Today, the EU has announced €22.7 million in humanitarian aid to the most vulnerable people in Palestine, who are increasingly threatened by violence, hardship and a lack of essential services. Already affected by movement restrictions prior to the COVID-19 pandemic, the coronavirus has exacerbated the humanitarian crisis in the West Bank and the Gaza Strip. The demolition of Palestinian housing and infrastructure has continued since the start of the global pandemic in the occupied West Bank.
Commissioner for Crisis Management, Janez Lenarčič, said: “In these very difficult times, the EU is committed to helping vulnerable Palestinians ward off the threats to their lives and livelihoods. As a long-standing humanitarian donor committed to support the most vulnerable people of Palestine, the EU continues to provide assistance in critical sectors such as health care, education and safe water. Violations of international humanitarian law resulting in the forced displacement of civilians, often preventing them from accessing basic services and livelihoods, need to stop.”
Of the 2.4 million Palestinians in need of humanitarian aid, 1.5 million live under a closure in the Gaza Strip, where living conditions are steadily deteriorating. With these additional funds, the EU provides financial assistance to vulnerable families, offering safe education for children and trauma care to the injured who cannot leave Gaza for specialised care.
In the West Bank, the EU and several Member States continue to support a consortium of humanitarian partners that protects communities threatened by demolitions, evictions and settler violence, through legal and material assistance. Funding also goes to improving students’ access to quality schooling in a context of ongoing violations against education.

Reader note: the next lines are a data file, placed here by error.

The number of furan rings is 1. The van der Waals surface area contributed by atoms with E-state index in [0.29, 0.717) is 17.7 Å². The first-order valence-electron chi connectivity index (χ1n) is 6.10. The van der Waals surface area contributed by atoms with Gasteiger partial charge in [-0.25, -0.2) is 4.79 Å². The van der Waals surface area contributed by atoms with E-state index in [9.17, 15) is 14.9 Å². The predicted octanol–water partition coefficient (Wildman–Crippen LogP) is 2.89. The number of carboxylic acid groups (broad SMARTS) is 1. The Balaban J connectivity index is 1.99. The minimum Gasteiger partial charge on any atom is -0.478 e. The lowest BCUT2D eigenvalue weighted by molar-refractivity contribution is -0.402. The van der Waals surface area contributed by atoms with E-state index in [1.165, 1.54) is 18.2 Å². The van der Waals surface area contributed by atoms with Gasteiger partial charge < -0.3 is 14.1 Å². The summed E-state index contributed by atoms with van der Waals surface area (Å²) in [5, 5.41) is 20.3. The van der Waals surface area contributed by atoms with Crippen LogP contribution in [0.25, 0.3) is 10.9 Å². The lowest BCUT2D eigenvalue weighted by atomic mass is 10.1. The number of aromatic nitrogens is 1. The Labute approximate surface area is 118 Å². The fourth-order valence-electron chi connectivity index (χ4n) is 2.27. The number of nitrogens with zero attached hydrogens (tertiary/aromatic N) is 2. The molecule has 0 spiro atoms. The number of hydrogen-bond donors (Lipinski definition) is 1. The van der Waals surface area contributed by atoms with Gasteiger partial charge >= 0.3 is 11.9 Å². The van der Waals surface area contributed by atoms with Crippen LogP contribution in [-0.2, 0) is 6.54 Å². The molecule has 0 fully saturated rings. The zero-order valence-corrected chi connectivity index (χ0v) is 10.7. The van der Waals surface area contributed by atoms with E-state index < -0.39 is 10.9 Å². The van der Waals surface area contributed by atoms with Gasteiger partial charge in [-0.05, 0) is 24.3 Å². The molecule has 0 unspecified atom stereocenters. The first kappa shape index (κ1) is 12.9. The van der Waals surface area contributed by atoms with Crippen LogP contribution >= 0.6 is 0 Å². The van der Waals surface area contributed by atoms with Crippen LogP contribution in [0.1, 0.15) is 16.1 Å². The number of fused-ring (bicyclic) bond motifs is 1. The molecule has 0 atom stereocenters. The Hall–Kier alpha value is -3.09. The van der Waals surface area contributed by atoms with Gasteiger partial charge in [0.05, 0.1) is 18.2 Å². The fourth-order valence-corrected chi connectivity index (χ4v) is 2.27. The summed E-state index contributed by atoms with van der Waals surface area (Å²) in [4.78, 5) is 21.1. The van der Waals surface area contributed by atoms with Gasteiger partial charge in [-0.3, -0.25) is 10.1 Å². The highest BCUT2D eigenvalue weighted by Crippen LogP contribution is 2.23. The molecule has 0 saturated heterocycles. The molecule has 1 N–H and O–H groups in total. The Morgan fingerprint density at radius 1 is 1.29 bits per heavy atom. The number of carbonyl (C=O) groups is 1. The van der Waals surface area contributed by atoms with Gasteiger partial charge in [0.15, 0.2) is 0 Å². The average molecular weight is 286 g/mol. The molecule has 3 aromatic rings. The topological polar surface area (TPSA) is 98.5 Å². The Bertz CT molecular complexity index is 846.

EU humanitarian partners have been quick to adapt their assistance to the coronavirus outbreak, putting in place measures to keep Palestinians safe. The EU has supported screening tents for healthcare facilities, hygiene materials for examination centres, cash transfers for vulnerable communities, and improved access to water, sanitation and hygiene.
Out of 5.2 million Palestinians, 2.4 million need humanitarian assistance. In 2019, tensions reached a new peak, leaving 135 Palestinians killed and 15,369 injured in both Gaza and the West Bank. More than a third of them were minors.
In the West Bank, 900,000 Palestinians have limited access to water, food, health care, education and other essential services. The population is subject to forced evictions and the demolition of their houses and vital infrastructures. These are triggered by building restrictions, lack of building permits and settler violence. As a result, many Palestinians are separated from their land, families, schools, hospitals, workplaces and places of worship. Palestinian children’s and young people’s access to education is hampered due to the demolition of schools and because of frequent obstacles students suffer from when they commute to and from school.
 This designation shall not be construed as recognition of a State of Palestine and is without prejudice to the individual positions of the Member States on this issue.